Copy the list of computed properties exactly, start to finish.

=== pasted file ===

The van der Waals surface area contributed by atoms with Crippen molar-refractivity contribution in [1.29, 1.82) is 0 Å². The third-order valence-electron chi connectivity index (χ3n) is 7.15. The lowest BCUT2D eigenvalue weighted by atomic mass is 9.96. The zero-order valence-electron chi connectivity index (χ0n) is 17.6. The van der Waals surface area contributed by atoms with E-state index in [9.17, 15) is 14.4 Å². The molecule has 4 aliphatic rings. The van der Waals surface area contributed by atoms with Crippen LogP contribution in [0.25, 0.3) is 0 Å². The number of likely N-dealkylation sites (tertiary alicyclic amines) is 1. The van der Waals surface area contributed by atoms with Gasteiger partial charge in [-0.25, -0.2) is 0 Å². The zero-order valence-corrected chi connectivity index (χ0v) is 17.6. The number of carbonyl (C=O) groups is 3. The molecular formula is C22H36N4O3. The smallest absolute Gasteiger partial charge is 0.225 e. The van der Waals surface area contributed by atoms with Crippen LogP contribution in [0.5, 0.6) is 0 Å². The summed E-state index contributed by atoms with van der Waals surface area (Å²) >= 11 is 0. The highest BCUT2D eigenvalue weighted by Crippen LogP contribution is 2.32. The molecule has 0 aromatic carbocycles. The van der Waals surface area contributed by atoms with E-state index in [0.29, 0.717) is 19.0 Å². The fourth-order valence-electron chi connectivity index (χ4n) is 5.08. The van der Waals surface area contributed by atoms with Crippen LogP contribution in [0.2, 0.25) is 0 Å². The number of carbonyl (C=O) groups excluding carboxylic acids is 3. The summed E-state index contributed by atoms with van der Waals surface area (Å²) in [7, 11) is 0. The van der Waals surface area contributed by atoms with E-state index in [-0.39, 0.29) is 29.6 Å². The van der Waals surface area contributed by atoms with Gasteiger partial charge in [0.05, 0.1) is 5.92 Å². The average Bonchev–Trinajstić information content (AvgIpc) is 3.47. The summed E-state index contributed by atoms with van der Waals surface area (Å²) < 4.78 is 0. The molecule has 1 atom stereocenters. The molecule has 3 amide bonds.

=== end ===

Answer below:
The van der Waals surface area contributed by atoms with Crippen molar-refractivity contribution in [1.29, 1.82) is 0 Å². The third-order valence-electron chi connectivity index (χ3n) is 7.15. The lowest BCUT2D eigenvalue weighted by atomic mass is 9.96. The zero-order valence-electron chi connectivity index (χ0n) is 17.6. The van der Waals surface area contributed by atoms with E-state index in [9.17, 15) is 14.4 Å². The molecule has 4 aliphatic rings. The van der Waals surface area contributed by atoms with Crippen LogP contribution in [0.25, 0.3) is 0 Å². The number of likely N-dealkylation sites (tertiary alicyclic amines) is 1. The van der Waals surface area contributed by atoms with Gasteiger partial charge in [-0.25, -0.2) is 0 Å². The zero-order valence-corrected chi connectivity index (χ0v) is 17.6. The number of carbonyl (C=O) groups is 3. The molecular formula is C22H36N4O3. The smallest absolute Gasteiger partial charge is 0.225 e. The van der Waals surface area contributed by atoms with Crippen LogP contribution in [0.5, 0.6) is 0 Å². The summed E-state index contributed by atoms with van der Waals surface area (Å²) >= 11 is 0. The highest BCUT2D eigenvalue weighted by Crippen LogP contribution is 2.32. The molecule has 0 aromatic carbocycles. The van der Waals surface area contributed by atoms with E-state index in [0.29, 0.717) is 19.0 Å². The fourth-order valence-electron chi connectivity index (χ4n) is 5.08. The van der Waals surface area contributed by atoms with Crippen LogP contribution in [0.2, 0.25) is 0 Å². The number of carbonyl (C=O) groups excluding carboxylic acids is 3. The summed E-state index contributed by atoms with van der Waals surface area (Å²) in [7, 11) is 0. The van der Waals surface area contributed by atoms with E-state index in [-0.39, 0.29) is 29.6 Å². The van der Waals surface area contributed by atoms with Gasteiger partial charge in [0.05, 0.1) is 5.92 Å². The average Bonchev–Trinajstić information content (AvgIpc) is 3.47. The summed E-state index contributed by atoms with van der Waals surface area (Å²) < 4.78 is 0. The molecule has 1 atom stereocenters. The molecule has 3 amide bonds.